While that is great for a time, many parents become extremely protective over these items and it causes great upset to them if loss of a child aftertalk grief supportanything is moved, touched or changed. To combat these feelings of anxiety towards hanging on to the things that remind you of your child, bringing a dedicated memorial piece into the mix can be extremely soothing.

Some parents choose to start a new tradition. Some plant a tree. Some prominently display a keepsake urn. There are so many things that you can do, but the key is to implement something new. You’ll be actively taking steps to cope with your grief as the old items belonging to your child won’t hold such a strong power over you.

Unite Don’t Fight

It’s important to remember that your grief is your partner’s grief. Whatever you’re feeling, they’re feeling too. That said, people show grief in different ways and it’s easy for one partner to feel like they’re in it alone if the other is not being perceived to be displaying grief in an acceptable way. If one partner spends all their time crying while the other tends to spend moments in quiet reflection, this is not an indicator of indifference, it’s one of coping method difference.

Furthermore, it’s very common to displace anger after the loss of a child and direct it to your partner. Arguments can ensue where they wouldn’t normally and it’s vital you catch yourself when you do this, pull yourself back and talk to your partner about your feelings. That said, it’s often very difficult for the person displacing the anger to recognize this so if the other partner can identify it and realize what’s happening, a situation can be diffused and a conversation about real feelings can occur.

Understand That Grief Doesn’t Have An End Date

Although coping with the loss of a child does become more manageable, the grief you’ll feel will be a lifelong emotion. It’s important for couples who have experienced this loss to acknowledge it.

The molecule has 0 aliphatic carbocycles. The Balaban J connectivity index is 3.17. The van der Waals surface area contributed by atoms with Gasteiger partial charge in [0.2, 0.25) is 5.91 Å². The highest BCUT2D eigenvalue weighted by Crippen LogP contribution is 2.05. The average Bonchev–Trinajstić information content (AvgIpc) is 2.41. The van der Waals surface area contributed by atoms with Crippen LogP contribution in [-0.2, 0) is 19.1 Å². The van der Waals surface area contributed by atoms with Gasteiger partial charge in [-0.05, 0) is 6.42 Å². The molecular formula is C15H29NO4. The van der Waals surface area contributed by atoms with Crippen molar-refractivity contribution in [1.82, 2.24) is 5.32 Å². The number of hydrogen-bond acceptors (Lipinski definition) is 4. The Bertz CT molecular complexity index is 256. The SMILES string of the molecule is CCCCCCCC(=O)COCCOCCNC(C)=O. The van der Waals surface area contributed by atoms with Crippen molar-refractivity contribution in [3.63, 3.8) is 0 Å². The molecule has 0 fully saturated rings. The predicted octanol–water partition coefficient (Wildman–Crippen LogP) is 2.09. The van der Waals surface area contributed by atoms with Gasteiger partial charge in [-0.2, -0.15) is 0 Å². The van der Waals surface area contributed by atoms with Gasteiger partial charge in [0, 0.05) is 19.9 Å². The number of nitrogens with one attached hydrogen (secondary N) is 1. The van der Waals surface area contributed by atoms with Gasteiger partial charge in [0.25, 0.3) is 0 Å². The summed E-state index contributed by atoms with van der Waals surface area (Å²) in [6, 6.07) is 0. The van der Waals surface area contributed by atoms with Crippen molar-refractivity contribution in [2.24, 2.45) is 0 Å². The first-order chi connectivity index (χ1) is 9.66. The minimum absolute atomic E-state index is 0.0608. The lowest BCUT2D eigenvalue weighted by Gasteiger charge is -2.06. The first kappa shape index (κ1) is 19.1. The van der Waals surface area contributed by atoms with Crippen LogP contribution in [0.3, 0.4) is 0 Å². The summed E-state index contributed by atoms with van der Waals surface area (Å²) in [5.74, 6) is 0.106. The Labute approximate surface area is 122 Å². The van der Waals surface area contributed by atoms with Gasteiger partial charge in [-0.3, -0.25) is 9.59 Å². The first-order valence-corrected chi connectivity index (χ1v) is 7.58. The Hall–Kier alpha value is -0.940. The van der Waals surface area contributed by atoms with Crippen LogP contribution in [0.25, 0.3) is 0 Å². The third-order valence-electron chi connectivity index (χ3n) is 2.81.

loss of a child AfterTalk grief supportGenerally, a tragedy of this magnitude can create an incredible bond of mutual understanding between couples and talking about your loss in the years to come will do a lot to strengthen it.

You may find that one partner simply does not want to talk about it though, while the other feels that they must. In these situations, both partners need to be sensitive to one another’s needs. Couple’s bereavement counseling or one-on-one counseling for the partner who wants to talk about it is a great option.

If you’re reading this, it’s likely that you have lost a child and for that, I offer my deepest condolences. Dealing with your loss will be one of the most difficult things that most couples will ever go through, but just know that divorce is absolutely not inevitable (quite the opposite) and many couples emerge stronger after such a difficult experience.

Every Thursday we publish “AfterTalk Inspirational.” We invite readers to submit their own poem, essay, or suggestions for inspirational quotes for publication. If you are a therapist you are welcome to extend this invitation to your clients as well. Please send your submission to info@aftertalk.com

1 thought on “Going through it together: how to support each other after the loss of a child”

  1. Lost our daughter in 2000, 43 years old to ovarian cancer. She would have been 45 last September. She was married 20 years and had a 16 and 18 year old daughter. They are now 18 and 20. The oldest is taking up nurses training at Christ Hospital for nursing as she wants to become an oncology nurse.
    I’m having a hard time losing my daughter and take it one day at a time. I lost my sister in 2013 of cervical cancer, 48. What can I do to help myself?